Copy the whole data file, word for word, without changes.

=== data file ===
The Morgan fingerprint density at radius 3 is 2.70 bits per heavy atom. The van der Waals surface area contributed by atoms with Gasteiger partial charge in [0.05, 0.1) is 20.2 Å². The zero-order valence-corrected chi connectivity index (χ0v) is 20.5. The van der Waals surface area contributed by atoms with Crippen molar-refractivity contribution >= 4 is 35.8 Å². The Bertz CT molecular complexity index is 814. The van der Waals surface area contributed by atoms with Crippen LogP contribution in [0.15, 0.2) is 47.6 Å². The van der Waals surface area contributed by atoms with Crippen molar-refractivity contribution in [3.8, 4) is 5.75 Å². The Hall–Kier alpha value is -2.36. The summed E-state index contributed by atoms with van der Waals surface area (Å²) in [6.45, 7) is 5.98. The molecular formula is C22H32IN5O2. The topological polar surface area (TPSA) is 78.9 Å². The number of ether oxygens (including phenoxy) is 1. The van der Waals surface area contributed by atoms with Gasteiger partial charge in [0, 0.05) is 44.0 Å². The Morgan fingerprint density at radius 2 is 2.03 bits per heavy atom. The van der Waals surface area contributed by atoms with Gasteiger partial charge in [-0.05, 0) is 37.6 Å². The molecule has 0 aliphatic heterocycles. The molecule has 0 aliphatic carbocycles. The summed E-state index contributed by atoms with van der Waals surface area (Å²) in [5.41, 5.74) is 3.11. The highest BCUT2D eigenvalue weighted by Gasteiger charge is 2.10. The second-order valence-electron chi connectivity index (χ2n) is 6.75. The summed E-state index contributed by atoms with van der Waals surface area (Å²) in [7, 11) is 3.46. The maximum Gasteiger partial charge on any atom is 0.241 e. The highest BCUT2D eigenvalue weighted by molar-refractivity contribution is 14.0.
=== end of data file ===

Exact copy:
The Morgan fingerprint density at radius 3 is 2.70 bits per heavy atom. The van der Waals surface area contributed by atoms with Gasteiger partial charge in [0.05, 0.1) is 20.2 Å². The zero-order valence-corrected chi connectivity index (χ0v) is 20.5. The van der Waals surface area contributed by atoms with Crippen molar-refractivity contribution >= 4 is 35.8 Å². The Bertz CT molecular complexity index is 814. The van der Waals surface area contributed by atoms with Crippen LogP contribution in [0.15, 0.2) is 47.6 Å². The van der Waals surface area contributed by atoms with Crippen molar-refractivity contribution in [3.8, 4) is 5.75 Å². The Hall–Kier alpha value is -2.36. The summed E-state index contributed by atoms with van der Waals surface area (Å²) in [6.45, 7) is 5.98. The molecular formula is C22H32IN5O2. The topological polar surface area (TPSA) is 78.9 Å². The number of ether oxygens (including phenoxy) is 1. The van der Waals surface area contributed by atoms with Gasteiger partial charge in [0, 0.05) is 44.0 Å². The Morgan fingerprint density at radius 2 is 2.03 bits per heavy atom. The van der Waals surface area contributed by atoms with Gasteiger partial charge in [-0.05, 0) is 37.6 Å². The molecule has 0 aliphatic heterocycles. The molecule has 0 aliphatic carbocycles. The summed E-state index contributed by atoms with van der Waals surface area (Å²) in [5.41, 5.74) is 3.11. The highest BCUT2D eigenvalue weighted by Gasteiger charge is 2.10. The second-order valence-electron chi connectivity index (χ2n) is 6.75. The summed E-state index contributed by atoms with van der Waals surface area (Å²) in [7, 11) is 3.46. The maximum Gasteiger partial charge on any atom is 0.241 e. The highest BCUT2D eigenvalue weighted by molar-refractivity contribution is 14.0.